I confess: I wasn't that interested in reading this book. I won it in a contest, and while I was giddy over winning (book! about food!) I wasn't particularly enthused about the specific subject. Ooh--fruit: Exciting.
It turned out it was. And fascinating. And a little gross.
Around the middle of the book I started obsessively reading chapters like some junkie mainlining heroin (which, by the way, is a product of the fruit of the opium poppy). I knew then I'd be giving this book a great review.
Gollner has a way of bringing you right along with him as he traipses through tropical jungles or encounters the eccentrics who are obsessed with fruit (the so-called hunters of the book's title). The man has a way with words. Describing slugs eating coco-de-mer blossoms: "It's like watching an educational film about venereal diseases in outer space." (p112) By the way, to get the full sense of this statement you might want to google a few images of coco-de-mer (you will anyway as soon as you read about it in the book)--just be forewarned that this fruit is not entirely work-safe.
Some of the more offbeat topics--alternative health, spiritual beliefs, the nature of obsession--are the most interesting. I could have read an entire book about any of them. Of course, Gollner occasionally delves into the territory of TMI. I don't care how much you think it adds to your narrative, no one reading about food (or in my case, about anything) wants to come across anecdotes about what the author discovered floating in a toilet.
The book also covers some fairly depressing issues: monoculture, species extinction, corporate greed, and the sad reality that "local and organic" food production will remain, at best, a beautiful and futile dream. Still, the overall tone of the book is one of hope, and plenty of it. By the end, I know I felt pretty good about humanity's future, possibly for the first time ever.
The book has its share of problems, as well. Some of the factoids are questionable. Do we really owe gravity to apples? I thought the story of Newton making his discovery after being hit by a falling apple was apocryphal. Gollner also states that medlars are "now-forgotten." Mostly forgotten maybe, but I know what they are and I've read about their existence and use in other relatively recent sources. I wouldn't relegate medlars to complete obscurity just yet. And again, Gollner makes the too-common mistake of claiming that a vomitorium was a room used by the Romans for purging during feasts. (Despite what it sounds like, a vomitorium is simply a passageway; musicians can tell you that signs pointing them to the vomitoriums--vomitoria?--backstage still exist, with nary a feast or a Roman in sight.)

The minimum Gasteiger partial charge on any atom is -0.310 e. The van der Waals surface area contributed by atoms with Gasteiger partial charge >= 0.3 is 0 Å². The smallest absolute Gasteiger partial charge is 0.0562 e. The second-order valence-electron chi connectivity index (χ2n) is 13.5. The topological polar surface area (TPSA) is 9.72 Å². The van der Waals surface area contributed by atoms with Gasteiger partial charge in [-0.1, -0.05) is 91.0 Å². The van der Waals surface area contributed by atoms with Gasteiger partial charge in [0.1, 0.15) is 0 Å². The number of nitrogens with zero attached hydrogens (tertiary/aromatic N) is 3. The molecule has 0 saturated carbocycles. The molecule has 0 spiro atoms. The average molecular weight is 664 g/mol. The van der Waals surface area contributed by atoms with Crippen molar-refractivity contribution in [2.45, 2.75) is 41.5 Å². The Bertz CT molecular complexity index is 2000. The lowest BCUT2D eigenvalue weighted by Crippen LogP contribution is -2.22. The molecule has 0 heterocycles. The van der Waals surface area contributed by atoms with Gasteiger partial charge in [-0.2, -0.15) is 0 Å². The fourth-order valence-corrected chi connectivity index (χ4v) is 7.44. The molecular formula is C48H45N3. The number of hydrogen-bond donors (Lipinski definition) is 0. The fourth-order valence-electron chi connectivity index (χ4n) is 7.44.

Gollner's most egregious error is possibly this laughable statement: "Even severe arctic climates produce fruits. Doyenne du Comice pears...do well in gardens north of Toronto, Canada." (p 73) As a resident of Toronto, I assure you--we're nowhere near an arctic climate! The fact that this comes from a fellow Canadian makes me think the inaccuracy was born of a desire for brevity, rather than out of ignorance. Still, sometimes it's better not to say anything at all.
Overall, I think the problems can be easily overlooked, especially once you get lost in the writing and the stories. The further I got into the book, the greater my sense that somehow there's a deeper meaning to the world than I'd ever hoped for. That has to be the rarest fruit of all. This is Adam Leith Gollner's first book--I hope to see many more from him in future. For now, do yourselves a favour and read The Fruit Hunters.